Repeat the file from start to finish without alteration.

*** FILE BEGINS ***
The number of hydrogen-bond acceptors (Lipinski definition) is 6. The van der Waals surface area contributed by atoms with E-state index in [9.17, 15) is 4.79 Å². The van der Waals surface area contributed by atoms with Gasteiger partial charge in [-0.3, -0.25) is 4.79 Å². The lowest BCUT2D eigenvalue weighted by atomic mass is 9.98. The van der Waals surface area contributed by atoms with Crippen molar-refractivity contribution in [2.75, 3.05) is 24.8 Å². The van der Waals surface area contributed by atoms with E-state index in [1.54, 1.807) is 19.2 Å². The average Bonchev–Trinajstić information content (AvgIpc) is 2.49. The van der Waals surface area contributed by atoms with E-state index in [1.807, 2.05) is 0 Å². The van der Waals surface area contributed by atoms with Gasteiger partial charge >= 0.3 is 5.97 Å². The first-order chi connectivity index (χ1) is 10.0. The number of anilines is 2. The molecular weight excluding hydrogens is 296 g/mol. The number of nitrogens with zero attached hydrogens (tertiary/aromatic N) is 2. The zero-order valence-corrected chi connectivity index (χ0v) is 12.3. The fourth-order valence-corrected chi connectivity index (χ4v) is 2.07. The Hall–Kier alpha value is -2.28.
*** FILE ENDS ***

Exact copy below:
The number of hydrogen-bond acceptors (Lipinski definition) is 6. The van der Waals surface area contributed by atoms with E-state index in [9.17, 15) is 4.79 Å². The van der Waals surface area contributed by atoms with Gasteiger partial charge in [-0.3, -0.25) is 4.79 Å². The lowest BCUT2D eigenvalue weighted by atomic mass is 9.98. The van der Waals surface area contributed by atoms with Crippen molar-refractivity contribution in [2.75, 3.05) is 24.8 Å². The van der Waals surface area contributed by atoms with E-state index in [1.54, 1.807) is 19.2 Å². The average Bonchev–Trinajstić information content (AvgIpc) is 2.49. The van der Waals surface area contributed by atoms with E-state index in [1.807, 2.05) is 0 Å². The van der Waals surface area contributed by atoms with Gasteiger partial charge >= 0.3 is 5.97 Å². The first-order chi connectivity index (χ1) is 10.0. The number of anilines is 2. The molecular weight excluding hydrogens is 296 g/mol. The number of nitrogens with zero attached hydrogens (tertiary/aromatic N) is 2. The zero-order valence-corrected chi connectivity index (χ0v) is 12.3. The fourth-order valence-corrected chi connectivity index (χ4v) is 2.07. The Hall–Kier alpha value is -2.28.